It is really important to give guinea pigs a diet that is high in fibre, as it would be in the wild. This means making sure that they have an unlimited supply of hay whenever they can’t be outside grazing on grass. Because hay doesn’t contain all the nutrients they need, guinea pigs also need to be fed a specially formulated concentrate food as well.

Guinea pigs can also be offered pelleted complimentary feed; be careful not to overfeed this as it can cause obesity and dental problems.

Your guinea pig can also eat fresh vegetables, leafy greens and herbs are best as well as bell peppers which are high in vitamin C. Vegetables should not exceed 10-15% of your guinea pigs daily intake. Try to avoid too much of the very watery vegetables like lettuce, especially iceburg lettuce, and sugary fruits which can cause an imbalance in the guts and potentially lead to health concerns.

Yes it is!

The approximate amounts they need is 10 mg of vitamin C per kg of bodyweight a day, but when unwell or pregnant they can need up to 30 mg per kg of bodyweight a day.

Signs of a lack of vitamin C (deficiency) start to show within two weeks if the diet is not adequate. Young guinea pigs become unwilling to move and may go off their food, this is due to pain in their joints and around their teeth. Adult animals also get joint and tooth pain. It is important to remember that a lack of vitamin C (‘scurvy’) will also make the animal more susceptible to many other diseases such as chest infections and skin disease. Scurvy also slows the rate of healing, so wounds may not heal as they should.

Many vegetables are high in vitamin C so ensuring your feed fresh vegetables on a daily basis and offering guinea pig pellets should ensure they are receiving their daily amounts of vitamin C. Vegetables and fruits high in vitamin C include bell peppers, kale, broccoli, cauliflower, strawberries, tomatoes and oranges.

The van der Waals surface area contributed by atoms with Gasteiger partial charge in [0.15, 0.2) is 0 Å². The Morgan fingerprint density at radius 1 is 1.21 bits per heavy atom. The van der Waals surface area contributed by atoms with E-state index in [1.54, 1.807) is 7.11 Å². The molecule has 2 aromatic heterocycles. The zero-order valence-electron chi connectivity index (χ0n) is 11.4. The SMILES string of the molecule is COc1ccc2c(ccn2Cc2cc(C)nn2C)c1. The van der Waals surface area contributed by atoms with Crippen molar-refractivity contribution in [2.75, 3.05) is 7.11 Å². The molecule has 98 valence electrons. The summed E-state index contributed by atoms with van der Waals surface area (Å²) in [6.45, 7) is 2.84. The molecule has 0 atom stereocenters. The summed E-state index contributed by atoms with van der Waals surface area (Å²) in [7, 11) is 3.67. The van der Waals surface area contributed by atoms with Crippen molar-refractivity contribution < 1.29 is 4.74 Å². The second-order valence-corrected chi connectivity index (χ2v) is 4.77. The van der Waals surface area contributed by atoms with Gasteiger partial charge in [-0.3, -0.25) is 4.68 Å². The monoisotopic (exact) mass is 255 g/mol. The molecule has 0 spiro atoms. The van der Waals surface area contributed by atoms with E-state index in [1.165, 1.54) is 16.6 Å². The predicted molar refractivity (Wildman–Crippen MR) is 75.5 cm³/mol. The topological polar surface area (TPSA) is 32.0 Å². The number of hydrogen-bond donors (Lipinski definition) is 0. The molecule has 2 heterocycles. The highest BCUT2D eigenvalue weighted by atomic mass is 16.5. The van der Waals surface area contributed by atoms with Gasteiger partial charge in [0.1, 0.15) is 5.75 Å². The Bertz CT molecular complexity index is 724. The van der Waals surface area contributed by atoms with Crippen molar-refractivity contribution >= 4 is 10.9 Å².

Vitamin C is highly unstable in water and degrades in sunlight, so it is not advisable to add vitamin drops to water; it can also change the taste of the water and put your guinea pig off drinking it.

Guinea pig mixes generally contain about 1 g of vitamin C per kg. Even when the fresh mixes are properly stored in a cool, dry place, about half of the vitamin C content is degraded and lost within 6 weeks of manufacture. Ensure you buy smaller bags if you don’t have a large number of guinea pigs so that the bag is used up within a few weeks.

If you still wish to supplement with vitamin C it is advisable to purchase tablet forms of the vitamin and sprinkle this over your guinea pigs food daily.

Guinea pigs are constant grazers and you should see them eating throughout the day, they should be grazing on hay and grass.

Weight your guinea pigs on a regular basis to keep an eye on any weight loss or weight gain. Weight loss can be a sign of illness or a lack of nutrients and weight gain may mean you are overfeeding pellets or vegetables. If you are unsure of your guinea pigs body condition, then have them checked over by your vet.

In the wild some guinea pigs will chew on bark and twigs, however they do not need these to keep their front teeth worn down; a constant supply of hay and grass will keep teeth well worn.

Wooden logs and chews can be offered as enrichment in your guinea pigs home but are not essential.

Guinea pigs also enjoy chewing on branches from apple and pear trees.

When guinea pigs chew hair it is called ‘barbering’.

We are still unsure of the exact cause of this, but guinea pigs do mutually groom one another and it may stem from this, unless the barbering is severe then guinea pigs do need to be separated.

If a guinea pig is over grooming and barbering its own hair this may be a sign of stress, skin irritation or external parasites.